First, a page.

The Substance Abuse and Mental Health Services Administration (SAMHSA) and the Centers for Disease Control and Prevention (CDC) have released a new report that provides a comprehensive overview of trends in marijuana use and attitudes from 2002 to 2014. The surveillance summary is the first of its kind to analyze historical trends in data from SAMHSA’s annual survey of drug attitudes and behaviors.
Researchers examined historical patterns over the 12-year period, including trends in marijuana use across different age groups as well as related indicators (perceptions, access, penalties for use, etc.). Among the key findings was that the prevalence of marijuana use during the past month, past year, and daily or almost daily increased over the studied period among persons aged ≥18 years, but not among those aged 12–17 years. Other finding include:
- Among persons aged ≥12 years, the prevalence of perceived great risk from smoking marijuana once or twice a week and once a month decreased and the prevalence of perceived no risk increased.
- The prevalence of past year marijuana dependence and abuse decreased, except among persons aged ≥26 years (who also showed the highest increase in past month use over the period of time explored).
- Among persons aged ≥12 years, the percentage reporting that marijuana was fairly easy or very easy to obtain increased.
- The percentage of persons aged ≥12 reporting the mode of acquisition of marijuana was buying it and growing it increased versus getting it for free and sharing it.
- The percentage of persons aged ≥12 years reporting that the perceived maximum legal penalty for the possession of an ounce or less of marijuana in their state is a fine and no penalty increased versus probation, community service, possible prison sentence and mandatory prison sentence.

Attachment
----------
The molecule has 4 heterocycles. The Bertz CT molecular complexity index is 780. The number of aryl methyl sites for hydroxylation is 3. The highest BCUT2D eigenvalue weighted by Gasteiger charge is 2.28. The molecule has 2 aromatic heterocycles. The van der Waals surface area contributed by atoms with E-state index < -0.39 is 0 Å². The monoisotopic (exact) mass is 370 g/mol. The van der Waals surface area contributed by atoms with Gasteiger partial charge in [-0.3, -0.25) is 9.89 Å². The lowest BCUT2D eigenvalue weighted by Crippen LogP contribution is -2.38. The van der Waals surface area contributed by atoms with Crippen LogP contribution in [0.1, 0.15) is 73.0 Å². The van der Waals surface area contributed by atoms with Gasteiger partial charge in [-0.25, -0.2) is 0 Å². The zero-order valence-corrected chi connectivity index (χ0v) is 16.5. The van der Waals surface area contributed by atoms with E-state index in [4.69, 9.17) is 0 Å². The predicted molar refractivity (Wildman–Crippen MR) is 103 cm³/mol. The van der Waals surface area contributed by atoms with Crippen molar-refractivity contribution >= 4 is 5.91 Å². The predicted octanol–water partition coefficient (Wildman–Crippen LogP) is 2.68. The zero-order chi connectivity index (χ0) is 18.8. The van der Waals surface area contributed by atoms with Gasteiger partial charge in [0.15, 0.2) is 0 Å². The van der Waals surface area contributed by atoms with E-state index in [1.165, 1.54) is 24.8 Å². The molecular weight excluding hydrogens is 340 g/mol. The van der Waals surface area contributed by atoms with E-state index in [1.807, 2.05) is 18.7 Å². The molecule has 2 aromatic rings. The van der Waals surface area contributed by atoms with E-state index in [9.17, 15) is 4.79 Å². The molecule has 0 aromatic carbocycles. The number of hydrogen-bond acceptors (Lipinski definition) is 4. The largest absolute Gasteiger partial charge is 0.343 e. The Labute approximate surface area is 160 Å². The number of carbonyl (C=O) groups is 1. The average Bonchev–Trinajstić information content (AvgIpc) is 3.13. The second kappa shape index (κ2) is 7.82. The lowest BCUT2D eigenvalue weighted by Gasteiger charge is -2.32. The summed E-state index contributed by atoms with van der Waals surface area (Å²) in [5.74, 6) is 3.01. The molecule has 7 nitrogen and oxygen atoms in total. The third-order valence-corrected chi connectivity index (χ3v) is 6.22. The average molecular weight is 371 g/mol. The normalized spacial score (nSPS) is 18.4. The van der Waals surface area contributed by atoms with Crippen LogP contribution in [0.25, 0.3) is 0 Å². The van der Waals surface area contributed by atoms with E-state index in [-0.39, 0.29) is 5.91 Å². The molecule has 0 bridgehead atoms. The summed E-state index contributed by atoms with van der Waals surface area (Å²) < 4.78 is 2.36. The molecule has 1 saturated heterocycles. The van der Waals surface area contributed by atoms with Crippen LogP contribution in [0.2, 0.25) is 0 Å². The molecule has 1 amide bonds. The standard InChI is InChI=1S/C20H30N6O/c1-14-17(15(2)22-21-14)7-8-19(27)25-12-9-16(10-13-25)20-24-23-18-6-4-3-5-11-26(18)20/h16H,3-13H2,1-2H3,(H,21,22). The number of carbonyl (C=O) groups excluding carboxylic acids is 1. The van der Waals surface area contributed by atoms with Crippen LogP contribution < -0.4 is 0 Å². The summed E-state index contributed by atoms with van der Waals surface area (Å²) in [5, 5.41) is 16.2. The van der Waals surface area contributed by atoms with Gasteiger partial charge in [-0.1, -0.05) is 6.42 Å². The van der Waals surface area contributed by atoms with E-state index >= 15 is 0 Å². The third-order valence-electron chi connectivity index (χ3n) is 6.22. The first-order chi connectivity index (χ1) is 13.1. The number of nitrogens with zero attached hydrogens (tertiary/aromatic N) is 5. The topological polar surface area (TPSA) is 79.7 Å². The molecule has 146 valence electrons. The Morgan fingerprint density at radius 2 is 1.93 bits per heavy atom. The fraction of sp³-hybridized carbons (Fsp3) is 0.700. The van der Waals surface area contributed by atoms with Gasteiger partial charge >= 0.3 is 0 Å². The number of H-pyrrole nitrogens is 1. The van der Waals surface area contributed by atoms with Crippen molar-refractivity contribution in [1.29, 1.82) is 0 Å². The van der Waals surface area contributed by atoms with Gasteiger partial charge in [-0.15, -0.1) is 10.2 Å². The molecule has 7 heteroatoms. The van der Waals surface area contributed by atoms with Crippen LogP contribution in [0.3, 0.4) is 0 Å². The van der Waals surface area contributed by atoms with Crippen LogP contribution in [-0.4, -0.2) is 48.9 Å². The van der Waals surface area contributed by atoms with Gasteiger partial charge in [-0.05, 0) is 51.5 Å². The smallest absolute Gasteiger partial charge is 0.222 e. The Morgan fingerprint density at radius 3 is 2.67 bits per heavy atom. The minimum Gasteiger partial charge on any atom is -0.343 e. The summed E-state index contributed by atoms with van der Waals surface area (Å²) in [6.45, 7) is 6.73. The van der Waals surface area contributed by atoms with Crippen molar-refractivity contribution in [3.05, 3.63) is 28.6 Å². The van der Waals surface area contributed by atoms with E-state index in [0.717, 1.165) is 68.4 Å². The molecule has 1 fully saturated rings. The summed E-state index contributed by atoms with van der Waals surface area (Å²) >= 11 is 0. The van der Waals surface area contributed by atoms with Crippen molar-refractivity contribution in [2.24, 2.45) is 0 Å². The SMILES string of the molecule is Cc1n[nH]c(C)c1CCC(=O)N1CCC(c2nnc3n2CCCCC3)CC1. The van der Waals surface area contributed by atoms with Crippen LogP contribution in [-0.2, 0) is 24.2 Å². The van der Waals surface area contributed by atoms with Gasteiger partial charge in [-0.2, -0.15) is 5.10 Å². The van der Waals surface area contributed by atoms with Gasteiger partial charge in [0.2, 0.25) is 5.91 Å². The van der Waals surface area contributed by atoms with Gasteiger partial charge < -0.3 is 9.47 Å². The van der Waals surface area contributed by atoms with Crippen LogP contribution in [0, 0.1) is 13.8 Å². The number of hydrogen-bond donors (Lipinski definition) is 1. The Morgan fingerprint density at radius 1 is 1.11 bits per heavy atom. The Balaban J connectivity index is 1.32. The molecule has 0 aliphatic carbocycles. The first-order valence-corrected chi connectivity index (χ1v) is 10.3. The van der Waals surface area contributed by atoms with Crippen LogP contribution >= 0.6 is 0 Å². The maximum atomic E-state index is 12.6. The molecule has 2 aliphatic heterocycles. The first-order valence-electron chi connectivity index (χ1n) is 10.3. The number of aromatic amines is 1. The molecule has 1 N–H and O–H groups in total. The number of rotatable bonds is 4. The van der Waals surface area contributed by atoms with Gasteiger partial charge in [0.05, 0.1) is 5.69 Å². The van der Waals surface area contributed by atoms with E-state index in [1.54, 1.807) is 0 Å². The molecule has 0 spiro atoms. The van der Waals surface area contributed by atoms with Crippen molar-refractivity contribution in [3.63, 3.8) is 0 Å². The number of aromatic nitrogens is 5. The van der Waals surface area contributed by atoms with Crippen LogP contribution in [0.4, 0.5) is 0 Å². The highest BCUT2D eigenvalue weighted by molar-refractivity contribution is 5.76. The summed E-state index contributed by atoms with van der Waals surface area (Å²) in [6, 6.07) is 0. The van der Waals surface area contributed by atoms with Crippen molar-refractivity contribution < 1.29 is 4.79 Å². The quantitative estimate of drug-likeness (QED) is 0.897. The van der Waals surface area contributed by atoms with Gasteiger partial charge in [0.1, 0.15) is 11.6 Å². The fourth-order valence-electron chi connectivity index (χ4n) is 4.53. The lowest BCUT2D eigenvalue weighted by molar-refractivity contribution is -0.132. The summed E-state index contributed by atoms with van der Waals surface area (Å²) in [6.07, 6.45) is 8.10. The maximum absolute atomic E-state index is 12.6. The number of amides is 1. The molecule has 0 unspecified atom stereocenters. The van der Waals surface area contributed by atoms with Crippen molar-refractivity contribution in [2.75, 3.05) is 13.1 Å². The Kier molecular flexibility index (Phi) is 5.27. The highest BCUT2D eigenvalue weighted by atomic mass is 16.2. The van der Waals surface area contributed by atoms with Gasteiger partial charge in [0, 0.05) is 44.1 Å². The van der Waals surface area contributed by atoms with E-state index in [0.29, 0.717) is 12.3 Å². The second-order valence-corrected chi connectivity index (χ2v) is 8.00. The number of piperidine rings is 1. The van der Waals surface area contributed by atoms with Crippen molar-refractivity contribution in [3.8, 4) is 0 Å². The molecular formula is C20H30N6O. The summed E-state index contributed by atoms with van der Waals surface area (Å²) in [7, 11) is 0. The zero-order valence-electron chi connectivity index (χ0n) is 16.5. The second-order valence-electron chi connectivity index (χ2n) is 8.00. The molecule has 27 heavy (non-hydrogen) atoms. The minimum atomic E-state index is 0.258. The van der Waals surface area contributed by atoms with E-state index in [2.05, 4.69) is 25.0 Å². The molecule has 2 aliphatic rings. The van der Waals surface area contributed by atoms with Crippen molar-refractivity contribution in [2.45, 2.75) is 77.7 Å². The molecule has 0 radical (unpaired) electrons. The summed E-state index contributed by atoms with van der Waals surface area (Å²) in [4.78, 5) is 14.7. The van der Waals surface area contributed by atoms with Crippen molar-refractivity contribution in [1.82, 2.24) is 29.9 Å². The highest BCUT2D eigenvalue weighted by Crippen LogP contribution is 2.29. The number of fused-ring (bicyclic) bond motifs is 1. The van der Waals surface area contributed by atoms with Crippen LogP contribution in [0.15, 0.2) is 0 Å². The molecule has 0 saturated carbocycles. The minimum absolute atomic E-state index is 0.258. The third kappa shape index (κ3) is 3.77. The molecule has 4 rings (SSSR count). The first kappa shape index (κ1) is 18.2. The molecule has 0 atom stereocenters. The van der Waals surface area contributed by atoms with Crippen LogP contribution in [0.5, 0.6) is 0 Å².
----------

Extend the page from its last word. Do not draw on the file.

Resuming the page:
Overall, the surveillance summary showed a decrease in the perception of great risk from smoking marijuana combined with increases in the perception of availability (i.e., fairly easy or very easy to obtain marijuana) and fewer punitive legal penalties (e.g., no penalty). While the survey data is not conclusive to link causes and effects, it seems likely that the movement towards greater legalization of medical and recreational marijuana use across the country, and the associated rise of legal distribution systems, has contributed to these overall trends.
With more states moving towards relaxing marijuana laws, and a national push for decimalization of marijuana, more research is needed to understand how public policy, criminal law and education impact marijuana behaviors and attitudes. The changing attitudes and beliefs of youth around the risks and availability of marijuana is of particular concern. While this survey did not show an increase in use or initiation behaviors among youth over the studied time period, lower perceptions of risk and higher availability of drugs are generally associated with higher levels of use. More frequent surveys may be needed to monitor marijuana use and initiation among youth ages 12-17 and determine whether changing attitudes will eventually lead to increased use behaviors. Better data will help federal, state and local public health officials develop targeted prevention activities to reduce youth initiation of marijuana use, prevent marijuana dependence and abuse and prevent adverse health effects.
“National Estimates of Marijuana Use and Related Indicators—National Survey on Drug Use and Health, United States, 2002-2014” was published by CDC in Morbidity and Mortality Weekly Report (MMWR) in September. Battelle’s Gillian Schauer was one of five co-authors on the report and contributed to the historical analysis. The full report can be downloaded from MMWR. State level data can be found at SAMHSA.